“Most of the time while reading this book I felt a huge guilt complex, because just last year I was sitting in a four person senior seminar with Tobias Wolff as a guest to talk about this book, and I hadn't read it! So I had tried bullshitting my way around the plot, trying to ask probing questions - and after reading this book, I know for a fact that everybody in that room must've known the gig was up, just based on my completely wrong assumptions. Like, "So why did you choose to have the narrator meet all these authors?" when, in fact... he meets none of them.
As far as the book goes, I really enjoyed the prose and felt motivated to finish it (especially since it was so tiny), but I didn't feel like the second half of the book followed from the first half. Without spoiling the ending, I just didn't think that the narrator's course of action grew organically from how his character had been developed. I feel like Wolff must have started out with this vision of what would happen, and then halfway through writing the novel, came up realizing that the two parts didn't fit together. I also didn't think the point of the book was some grand meta-theme about writing - even though it seemed to be trying so hard to do that. To me it felt like it was about acceptance and the power of being part of a group of boys. Which left me, as a girl, feeling admittedly a bit left out.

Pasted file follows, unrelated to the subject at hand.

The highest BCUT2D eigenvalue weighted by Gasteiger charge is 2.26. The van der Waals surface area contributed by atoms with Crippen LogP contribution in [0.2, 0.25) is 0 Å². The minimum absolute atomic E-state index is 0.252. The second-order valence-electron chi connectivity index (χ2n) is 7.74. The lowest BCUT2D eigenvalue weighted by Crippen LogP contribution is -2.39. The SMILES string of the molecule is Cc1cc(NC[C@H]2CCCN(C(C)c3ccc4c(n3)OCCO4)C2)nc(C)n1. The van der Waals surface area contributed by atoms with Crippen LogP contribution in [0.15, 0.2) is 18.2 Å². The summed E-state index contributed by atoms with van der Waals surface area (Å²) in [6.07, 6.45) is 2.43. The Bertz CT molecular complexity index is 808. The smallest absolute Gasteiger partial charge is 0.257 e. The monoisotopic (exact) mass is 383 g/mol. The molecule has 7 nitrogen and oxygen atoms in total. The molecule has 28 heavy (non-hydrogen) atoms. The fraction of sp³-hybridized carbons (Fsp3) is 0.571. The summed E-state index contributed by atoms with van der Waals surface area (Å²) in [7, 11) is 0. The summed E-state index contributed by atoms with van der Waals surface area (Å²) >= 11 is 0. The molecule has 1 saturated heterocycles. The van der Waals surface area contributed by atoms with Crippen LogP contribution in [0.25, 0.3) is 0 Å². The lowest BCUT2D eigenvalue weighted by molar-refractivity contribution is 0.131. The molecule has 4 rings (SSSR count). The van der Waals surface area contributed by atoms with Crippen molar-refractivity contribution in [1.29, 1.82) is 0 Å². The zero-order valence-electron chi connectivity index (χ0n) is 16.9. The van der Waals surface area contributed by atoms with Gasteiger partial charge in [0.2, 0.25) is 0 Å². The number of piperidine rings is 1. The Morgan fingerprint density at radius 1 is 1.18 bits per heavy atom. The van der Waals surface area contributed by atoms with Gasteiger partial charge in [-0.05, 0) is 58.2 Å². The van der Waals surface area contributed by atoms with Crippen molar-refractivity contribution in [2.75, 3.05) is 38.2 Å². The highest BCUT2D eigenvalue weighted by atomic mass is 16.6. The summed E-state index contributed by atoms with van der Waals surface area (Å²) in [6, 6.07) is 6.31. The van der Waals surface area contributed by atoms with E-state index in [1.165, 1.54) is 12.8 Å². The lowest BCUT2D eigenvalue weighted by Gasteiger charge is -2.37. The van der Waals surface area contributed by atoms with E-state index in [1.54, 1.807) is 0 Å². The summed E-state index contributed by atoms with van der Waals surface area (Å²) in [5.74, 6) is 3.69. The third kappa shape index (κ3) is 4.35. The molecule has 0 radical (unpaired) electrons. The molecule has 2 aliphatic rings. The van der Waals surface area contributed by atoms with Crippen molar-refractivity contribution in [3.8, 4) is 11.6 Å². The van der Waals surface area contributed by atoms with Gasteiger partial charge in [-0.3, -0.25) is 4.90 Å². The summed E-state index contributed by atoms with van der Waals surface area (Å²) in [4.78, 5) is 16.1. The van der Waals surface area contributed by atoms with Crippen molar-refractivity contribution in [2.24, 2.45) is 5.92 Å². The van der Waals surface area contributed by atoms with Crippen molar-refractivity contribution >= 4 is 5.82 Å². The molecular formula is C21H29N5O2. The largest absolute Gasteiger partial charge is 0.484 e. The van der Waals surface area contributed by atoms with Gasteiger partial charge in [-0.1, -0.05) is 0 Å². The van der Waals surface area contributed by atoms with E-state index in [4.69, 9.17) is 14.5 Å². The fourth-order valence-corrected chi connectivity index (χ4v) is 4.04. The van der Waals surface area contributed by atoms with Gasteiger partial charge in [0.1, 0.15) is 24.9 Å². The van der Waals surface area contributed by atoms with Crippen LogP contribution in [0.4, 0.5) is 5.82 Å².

What's weird though is that similar books like A Separate Peace and Catcher in the Rye didn't give me this same feeling of being excluded or patronized. ”
Rachel Y wrote this review Sunday, October 3, 2010.